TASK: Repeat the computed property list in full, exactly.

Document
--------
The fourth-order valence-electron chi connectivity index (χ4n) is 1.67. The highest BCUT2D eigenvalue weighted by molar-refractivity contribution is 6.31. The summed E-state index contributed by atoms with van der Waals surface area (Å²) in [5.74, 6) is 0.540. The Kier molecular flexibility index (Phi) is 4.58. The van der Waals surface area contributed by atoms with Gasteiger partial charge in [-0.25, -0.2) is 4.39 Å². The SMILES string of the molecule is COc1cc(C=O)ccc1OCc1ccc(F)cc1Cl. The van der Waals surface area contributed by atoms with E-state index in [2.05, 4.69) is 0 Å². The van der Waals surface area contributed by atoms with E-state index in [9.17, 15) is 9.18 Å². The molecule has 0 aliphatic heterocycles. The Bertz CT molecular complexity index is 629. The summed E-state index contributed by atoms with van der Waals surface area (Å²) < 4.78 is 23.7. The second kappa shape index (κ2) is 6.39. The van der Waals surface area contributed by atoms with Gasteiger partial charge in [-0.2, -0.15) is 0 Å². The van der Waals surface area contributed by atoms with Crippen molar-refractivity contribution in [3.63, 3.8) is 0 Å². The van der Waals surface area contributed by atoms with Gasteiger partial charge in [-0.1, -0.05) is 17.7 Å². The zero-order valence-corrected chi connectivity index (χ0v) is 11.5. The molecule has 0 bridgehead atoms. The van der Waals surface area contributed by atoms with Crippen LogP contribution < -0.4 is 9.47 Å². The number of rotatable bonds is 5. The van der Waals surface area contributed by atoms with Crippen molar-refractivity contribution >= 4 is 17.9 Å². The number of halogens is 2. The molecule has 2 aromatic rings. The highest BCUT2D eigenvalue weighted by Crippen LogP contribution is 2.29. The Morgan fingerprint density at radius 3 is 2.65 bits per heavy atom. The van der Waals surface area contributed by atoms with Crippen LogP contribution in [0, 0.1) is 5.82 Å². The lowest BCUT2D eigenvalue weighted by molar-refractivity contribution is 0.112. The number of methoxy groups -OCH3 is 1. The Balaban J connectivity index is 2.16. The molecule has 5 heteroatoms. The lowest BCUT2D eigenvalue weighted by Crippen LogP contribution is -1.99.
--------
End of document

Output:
The fourth-order valence-electron chi connectivity index (χ4n) is 1.67. The highest BCUT2D eigenvalue weighted by molar-refractivity contribution is 6.31. The summed E-state index contributed by atoms with van der Waals surface area (Å²) in [5.74, 6) is 0.540. The Kier molecular flexibility index (Phi) is 4.58. The van der Waals surface area contributed by atoms with Gasteiger partial charge in [-0.25, -0.2) is 4.39 Å². The SMILES string of the molecule is COc1cc(C=O)ccc1OCc1ccc(F)cc1Cl. The van der Waals surface area contributed by atoms with E-state index in [2.05, 4.69) is 0 Å². The van der Waals surface area contributed by atoms with E-state index in [9.17, 15) is 9.18 Å². The molecule has 0 aliphatic heterocycles. The Bertz CT molecular complexity index is 629. The summed E-state index contributed by atoms with van der Waals surface area (Å²) < 4.78 is 23.7. The second kappa shape index (κ2) is 6.39. The van der Waals surface area contributed by atoms with Gasteiger partial charge in [-0.2, -0.15) is 0 Å². The van der Waals surface area contributed by atoms with Crippen molar-refractivity contribution in [3.63, 3.8) is 0 Å². The van der Waals surface area contributed by atoms with Gasteiger partial charge in [-0.1, -0.05) is 17.7 Å². The zero-order valence-corrected chi connectivity index (χ0v) is 11.5. The molecule has 0 bridgehead atoms. The van der Waals surface area contributed by atoms with Crippen LogP contribution < -0.4 is 9.47 Å². The number of rotatable bonds is 5. The van der Waals surface area contributed by atoms with Crippen molar-refractivity contribution >= 4 is 17.9 Å². The number of halogens is 2. The molecule has 2 aromatic rings. The highest BCUT2D eigenvalue weighted by Crippen LogP contribution is 2.29. The Morgan fingerprint density at radius 3 is 2.65 bits per heavy atom. The van der Waals surface area contributed by atoms with Crippen LogP contribution in [0, 0.1) is 5.82 Å². The lowest BCUT2D eigenvalue weighted by molar-refractivity contribution is 0.112. The number of methoxy groups -OCH3 is 1. The Balaban J connectivity index is 2.16. The molecule has 5 heteroatoms. The lowest BCUT2D eigenvalue weighted by Crippen LogP contribution is -1.99.